help to clear up some difficulties in the phenomena presented by flames. While we have seen that the radiation of sodium vapour has an intensity corresponding to that of the pure ther- mal radiation at the temperature of the flame, other flames not containing oxygen (e.g. the flames of chlorine in hydrogen) do not apparently emit the usual sodium radiation when a sodium salt is placed in them. In the light of our present knowledge we should look for the different behaviour in the peculiarity of the oxygen flame to ionize the metallic vapour. '
14. Fluorescence and Phosphorescence. â€” When a simple peri- odic force acts on a system capable of oscillatory motion the ultimate forced vibration has a period equal to that of the impressed force, but the ultimate state is only reached theoreti- cally after an infinite time, and if meanwhile the vibrating system suffers any perturbations its free periods will at once assert themselves. Applying the reasoning to the case of a homo- geneous radiation traversing an absorbing medium, we realize that the mutual disturbances of the molecules by collision or otherwise must bring in the free period of the molecule whatever the incident radiation may be. It is just in this degradation of the original period that (according to the present writer) the main phenomenon of absorption consists. 6 With most bodies the degradation goes on rapidly and the body mainly radiates accord- ing to its temperature, but there are cases in which these inter- mediate stages can be observed and the body seems then to be luminous under the influence of the incident radiation. Such bodies are said to be fluorescent, the degradation of motion towards that determined by its temperature gives rise to the law of Stokes, the fluorescent light being in nearly all cases of lower frequency than the incident light. With absorbing gases we should expect the degradation to proceed more slowly than with liquids, and hence the discovery of E. Wiedemann and Schmidt 7 that the vapours of sodium and potassium are fluorescent, important as it was from an experimental point of view, caused no surprise. It is not possible here to enter into a detailed description of the phenomena of fluorescence (q.v.), though their importance from a spectroscopic point of view has been materially increased through the recent researches of Wood 8 on the fluorescence of sodium vapour. After Wood and Moore had confirmed and extended the observations of Wiedemann and Schmidt and showed that the vibrating system of the fluorescent light seems identical with that observed by absorption in the fluted band spectrum, Wood excited the fluorescence by homogeneous radiation and discovered some remarkable facts. The fluores- cent bands in this case appear to shift rapidly when the period of the incident vibration is altered, though the change may be small. The author, no doubt correctly, remarks that the shift does not indicate a change of frequency but a change of relative intensity, consisting of a great number of fine lines; when the maximum intensity of the distribution of light is altered, the appearance is that of a shift. It would probably not be difficult to imagine a mechanical system having a number of free periods which when set into motion by a forced vibration shows a corre- sponding effect. If the forced vibration is suddenly stopped, the free periods will appear but not necessarily with the same intensity when the period of the original forced vibration js altered. There cannot, however, be a question that, as R, W. Wood remarks, the careful investigation of these phenomena is likely to give us an insight into the mechanism of radiation.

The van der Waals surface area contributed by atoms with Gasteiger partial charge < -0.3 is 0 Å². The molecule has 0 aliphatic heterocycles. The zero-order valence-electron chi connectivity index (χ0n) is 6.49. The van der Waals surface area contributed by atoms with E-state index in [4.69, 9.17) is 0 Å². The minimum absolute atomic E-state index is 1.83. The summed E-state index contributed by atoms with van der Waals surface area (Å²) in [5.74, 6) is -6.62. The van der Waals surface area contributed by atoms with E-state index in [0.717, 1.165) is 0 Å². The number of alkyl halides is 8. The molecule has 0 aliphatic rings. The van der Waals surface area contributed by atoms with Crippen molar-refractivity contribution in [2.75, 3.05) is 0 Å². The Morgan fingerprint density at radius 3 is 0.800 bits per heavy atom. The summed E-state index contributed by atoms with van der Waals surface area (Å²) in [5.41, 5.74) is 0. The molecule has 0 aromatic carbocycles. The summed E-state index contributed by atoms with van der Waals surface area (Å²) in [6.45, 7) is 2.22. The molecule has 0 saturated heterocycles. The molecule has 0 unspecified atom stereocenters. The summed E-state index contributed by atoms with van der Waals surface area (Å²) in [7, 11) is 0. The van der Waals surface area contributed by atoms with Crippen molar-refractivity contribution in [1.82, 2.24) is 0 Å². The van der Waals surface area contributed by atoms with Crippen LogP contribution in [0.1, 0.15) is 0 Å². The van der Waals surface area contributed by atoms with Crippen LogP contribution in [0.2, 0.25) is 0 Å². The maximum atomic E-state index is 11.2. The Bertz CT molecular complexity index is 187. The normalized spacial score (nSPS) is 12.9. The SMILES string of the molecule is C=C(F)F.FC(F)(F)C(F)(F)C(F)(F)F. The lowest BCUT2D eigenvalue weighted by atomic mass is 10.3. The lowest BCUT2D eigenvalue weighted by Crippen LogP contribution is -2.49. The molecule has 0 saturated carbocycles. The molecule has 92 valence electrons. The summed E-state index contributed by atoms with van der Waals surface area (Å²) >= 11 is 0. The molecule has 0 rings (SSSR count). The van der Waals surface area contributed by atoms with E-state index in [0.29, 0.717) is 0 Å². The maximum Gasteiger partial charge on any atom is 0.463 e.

Phosphorescence (q.v.) can only be here alluded to in order to draw attention to the phenomena studied by Sir William Crookes and others in vacuum tubes. When kathode rays strike certain substances, they emit a phosphorescent light, the spectroscopic investigation of which shows interesting effects which are important especially as indicating the influence of slight admixtures of impurities on the luminescence. It should be mentioned that the infra-red rays have a remarkable damping effect on the phenomena of phosphorescence, a fact which has
8 Schuster, Theory of Optics, p. 254.
7 Wied. Ann. (1896), 57, p. 447.
8 R. W. Wood and Moore, Astrophys. Journ. (1903), 18, p. 95; R. W. Wood and Moore, Phil. Mag. (1905), 10, p. 513.